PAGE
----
Johnny Depp hasn’t felt this authentic in a long time. Even with the makeup work done to make him physically resemble Whitey, it doesn’t work without him fully inhabiting Bulger as he does here. He completely disappears into the role, which is tough for an actor as widely recognizable as him. Each gesture, mannerism and look is an informed and lived-in bit of performance that shows how far Depp has sunk into the role. In Depp’s hands you get a sense of why so many were loyal to him, the awe-inspiring effect he had on his cronies and on Connolly, this is evident in how he commands each scene with ferocity and dedication. But you also immediately understand how violent, psychopathic and calculated he always was. The way Depp can switch from easy-going to life-threatening in a single dialogue passage is captivating. With him, easy-going and life-threatenting are sometimes the same thing. He really is the a personification of the devil on screen here. It’s an all-time great performance from Depp, a work of fierce commitment and authenticity. It’s a shame we’ll only be getting more types of films after this (more Alice in Wonderland and Pirates of the Caribbean films on the way) that created the narrative of this film as a comeback role for Depp.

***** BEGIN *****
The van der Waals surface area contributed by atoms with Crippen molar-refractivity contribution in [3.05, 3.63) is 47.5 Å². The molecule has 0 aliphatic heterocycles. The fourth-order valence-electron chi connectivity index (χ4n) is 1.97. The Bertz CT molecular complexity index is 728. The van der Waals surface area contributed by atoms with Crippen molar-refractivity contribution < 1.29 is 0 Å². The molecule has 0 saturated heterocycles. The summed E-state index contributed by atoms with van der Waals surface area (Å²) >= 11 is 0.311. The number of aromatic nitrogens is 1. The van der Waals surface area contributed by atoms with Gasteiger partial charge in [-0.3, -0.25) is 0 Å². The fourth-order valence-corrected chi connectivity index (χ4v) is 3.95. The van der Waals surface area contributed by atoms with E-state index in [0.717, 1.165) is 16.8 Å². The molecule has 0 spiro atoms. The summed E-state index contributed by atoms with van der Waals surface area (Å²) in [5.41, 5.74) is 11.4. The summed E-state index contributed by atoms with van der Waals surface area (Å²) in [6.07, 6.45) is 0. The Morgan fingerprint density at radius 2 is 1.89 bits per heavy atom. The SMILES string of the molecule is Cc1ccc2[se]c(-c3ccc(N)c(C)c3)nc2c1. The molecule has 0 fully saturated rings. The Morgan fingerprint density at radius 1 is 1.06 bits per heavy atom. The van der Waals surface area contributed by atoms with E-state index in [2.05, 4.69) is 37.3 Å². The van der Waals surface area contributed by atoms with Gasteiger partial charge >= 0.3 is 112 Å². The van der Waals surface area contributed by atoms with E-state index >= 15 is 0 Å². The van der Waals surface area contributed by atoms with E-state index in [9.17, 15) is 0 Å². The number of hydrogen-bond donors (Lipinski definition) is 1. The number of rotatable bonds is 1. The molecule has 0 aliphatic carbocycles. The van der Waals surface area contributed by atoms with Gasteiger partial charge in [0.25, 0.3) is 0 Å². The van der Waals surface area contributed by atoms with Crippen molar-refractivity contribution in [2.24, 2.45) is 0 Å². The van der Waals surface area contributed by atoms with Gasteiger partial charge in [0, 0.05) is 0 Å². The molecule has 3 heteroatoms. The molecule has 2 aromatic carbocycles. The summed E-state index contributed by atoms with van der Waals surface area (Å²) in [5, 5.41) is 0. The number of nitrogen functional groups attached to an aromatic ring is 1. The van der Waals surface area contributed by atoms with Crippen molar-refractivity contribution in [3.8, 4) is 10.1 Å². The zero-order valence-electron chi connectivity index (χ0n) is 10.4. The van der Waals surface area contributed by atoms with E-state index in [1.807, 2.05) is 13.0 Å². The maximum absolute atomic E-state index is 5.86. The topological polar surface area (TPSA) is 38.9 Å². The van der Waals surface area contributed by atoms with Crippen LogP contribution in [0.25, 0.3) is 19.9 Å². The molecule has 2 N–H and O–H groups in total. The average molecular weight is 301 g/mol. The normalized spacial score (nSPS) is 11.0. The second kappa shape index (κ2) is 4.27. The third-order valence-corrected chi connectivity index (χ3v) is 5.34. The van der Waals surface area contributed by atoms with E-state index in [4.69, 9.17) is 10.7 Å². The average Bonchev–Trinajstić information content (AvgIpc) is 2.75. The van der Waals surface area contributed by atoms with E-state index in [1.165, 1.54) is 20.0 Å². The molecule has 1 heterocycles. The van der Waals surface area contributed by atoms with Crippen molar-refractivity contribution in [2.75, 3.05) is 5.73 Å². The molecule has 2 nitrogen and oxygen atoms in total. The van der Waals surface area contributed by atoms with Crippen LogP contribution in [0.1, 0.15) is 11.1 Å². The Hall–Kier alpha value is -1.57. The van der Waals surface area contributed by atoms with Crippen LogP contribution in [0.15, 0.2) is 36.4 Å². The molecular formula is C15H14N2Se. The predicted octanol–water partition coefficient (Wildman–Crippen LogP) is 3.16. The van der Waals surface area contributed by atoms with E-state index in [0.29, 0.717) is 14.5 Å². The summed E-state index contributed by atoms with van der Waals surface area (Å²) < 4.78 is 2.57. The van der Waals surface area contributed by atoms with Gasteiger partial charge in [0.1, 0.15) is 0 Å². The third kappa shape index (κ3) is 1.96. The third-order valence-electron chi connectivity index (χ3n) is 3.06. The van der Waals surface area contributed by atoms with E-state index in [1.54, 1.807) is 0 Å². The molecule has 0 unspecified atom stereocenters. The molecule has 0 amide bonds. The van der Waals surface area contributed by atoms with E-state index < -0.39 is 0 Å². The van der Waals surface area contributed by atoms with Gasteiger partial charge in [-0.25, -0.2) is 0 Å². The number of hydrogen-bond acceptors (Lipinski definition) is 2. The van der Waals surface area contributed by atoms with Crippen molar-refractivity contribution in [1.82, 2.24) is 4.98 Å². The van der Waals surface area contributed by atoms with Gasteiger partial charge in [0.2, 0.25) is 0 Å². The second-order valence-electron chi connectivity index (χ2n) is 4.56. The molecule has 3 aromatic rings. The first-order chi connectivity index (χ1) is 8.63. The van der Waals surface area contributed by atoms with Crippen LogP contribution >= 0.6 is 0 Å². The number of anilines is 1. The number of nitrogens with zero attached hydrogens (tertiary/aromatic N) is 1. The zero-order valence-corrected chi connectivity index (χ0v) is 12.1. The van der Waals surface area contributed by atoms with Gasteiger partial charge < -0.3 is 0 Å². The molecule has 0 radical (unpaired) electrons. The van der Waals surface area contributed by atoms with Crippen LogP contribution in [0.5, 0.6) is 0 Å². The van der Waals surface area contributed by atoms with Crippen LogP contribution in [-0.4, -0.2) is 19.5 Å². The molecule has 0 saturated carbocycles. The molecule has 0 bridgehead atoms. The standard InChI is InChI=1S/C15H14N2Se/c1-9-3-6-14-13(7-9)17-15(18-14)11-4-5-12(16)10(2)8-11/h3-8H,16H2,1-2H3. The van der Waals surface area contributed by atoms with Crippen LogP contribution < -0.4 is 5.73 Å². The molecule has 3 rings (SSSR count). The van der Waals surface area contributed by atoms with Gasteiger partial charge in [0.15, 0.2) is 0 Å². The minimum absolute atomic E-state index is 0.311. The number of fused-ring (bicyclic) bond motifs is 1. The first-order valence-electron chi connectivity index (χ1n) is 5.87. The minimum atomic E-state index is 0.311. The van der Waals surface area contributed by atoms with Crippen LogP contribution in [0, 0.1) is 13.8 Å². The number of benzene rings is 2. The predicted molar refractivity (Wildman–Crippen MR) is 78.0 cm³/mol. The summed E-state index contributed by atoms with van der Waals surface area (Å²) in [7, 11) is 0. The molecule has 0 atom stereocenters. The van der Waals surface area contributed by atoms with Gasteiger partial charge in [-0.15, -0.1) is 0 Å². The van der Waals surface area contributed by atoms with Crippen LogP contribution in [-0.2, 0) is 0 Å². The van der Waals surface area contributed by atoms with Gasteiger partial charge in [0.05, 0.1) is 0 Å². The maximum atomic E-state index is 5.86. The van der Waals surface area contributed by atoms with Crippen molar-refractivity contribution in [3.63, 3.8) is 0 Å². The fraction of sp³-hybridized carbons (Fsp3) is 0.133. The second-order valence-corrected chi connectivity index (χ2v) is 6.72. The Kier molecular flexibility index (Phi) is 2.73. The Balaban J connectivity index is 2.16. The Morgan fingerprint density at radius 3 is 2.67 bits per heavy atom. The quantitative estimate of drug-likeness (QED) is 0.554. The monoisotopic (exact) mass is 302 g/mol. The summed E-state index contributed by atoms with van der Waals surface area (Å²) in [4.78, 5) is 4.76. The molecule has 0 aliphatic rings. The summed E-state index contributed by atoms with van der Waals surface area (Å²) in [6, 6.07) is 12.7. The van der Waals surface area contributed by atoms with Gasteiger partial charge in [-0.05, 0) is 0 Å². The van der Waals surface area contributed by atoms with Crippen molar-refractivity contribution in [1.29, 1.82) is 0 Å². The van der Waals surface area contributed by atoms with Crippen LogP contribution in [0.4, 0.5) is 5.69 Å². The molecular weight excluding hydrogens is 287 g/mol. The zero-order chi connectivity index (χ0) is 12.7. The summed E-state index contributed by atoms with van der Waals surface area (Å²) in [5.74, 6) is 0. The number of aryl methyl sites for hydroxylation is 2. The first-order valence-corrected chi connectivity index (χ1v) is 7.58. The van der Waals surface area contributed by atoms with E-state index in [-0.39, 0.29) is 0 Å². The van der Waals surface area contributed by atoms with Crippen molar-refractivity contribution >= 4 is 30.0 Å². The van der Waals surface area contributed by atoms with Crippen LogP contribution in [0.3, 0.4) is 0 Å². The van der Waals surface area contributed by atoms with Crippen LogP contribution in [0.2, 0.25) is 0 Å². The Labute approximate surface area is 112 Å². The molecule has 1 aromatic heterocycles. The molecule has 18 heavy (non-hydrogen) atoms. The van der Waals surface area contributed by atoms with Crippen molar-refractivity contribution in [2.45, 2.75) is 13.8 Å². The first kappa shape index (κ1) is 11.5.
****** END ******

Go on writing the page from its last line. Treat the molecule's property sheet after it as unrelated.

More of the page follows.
Joel Edgerton gives one of the best performances in a career filled with plenty of them. He completely owns the Boston accent he dons, and manages to make his character arc evident simply in the way he carries himself. The deeper he sinks with Whitey, the more showy he interacts with others. He gets a swagger in his step and starts dressing sharper. In a sense, he’s making himself into the sort of gangster that he idolizes in Bulger. It helps drive home the theme of the blurry line between good and evil in this story, a dynamic that Edgerton and Depp personify appropriately. There’s a tragic sense in the way Edgerton plays out Connolly’s downward spiral, his performance an inspection of ego. He can feel the bureau closing in around him, but continues to tell himself he’s got it under control. Prosecutor Fred Wyshak practically puts him on the stand about the nature of his and Whitey’s relationship when Connolly introduces himself in Wyshak’s office, and watching Connolly fumble around for excuses is surprisingly sympathetic in Edgerton’s hands, despite you knowing Connolly deserves what’s coming.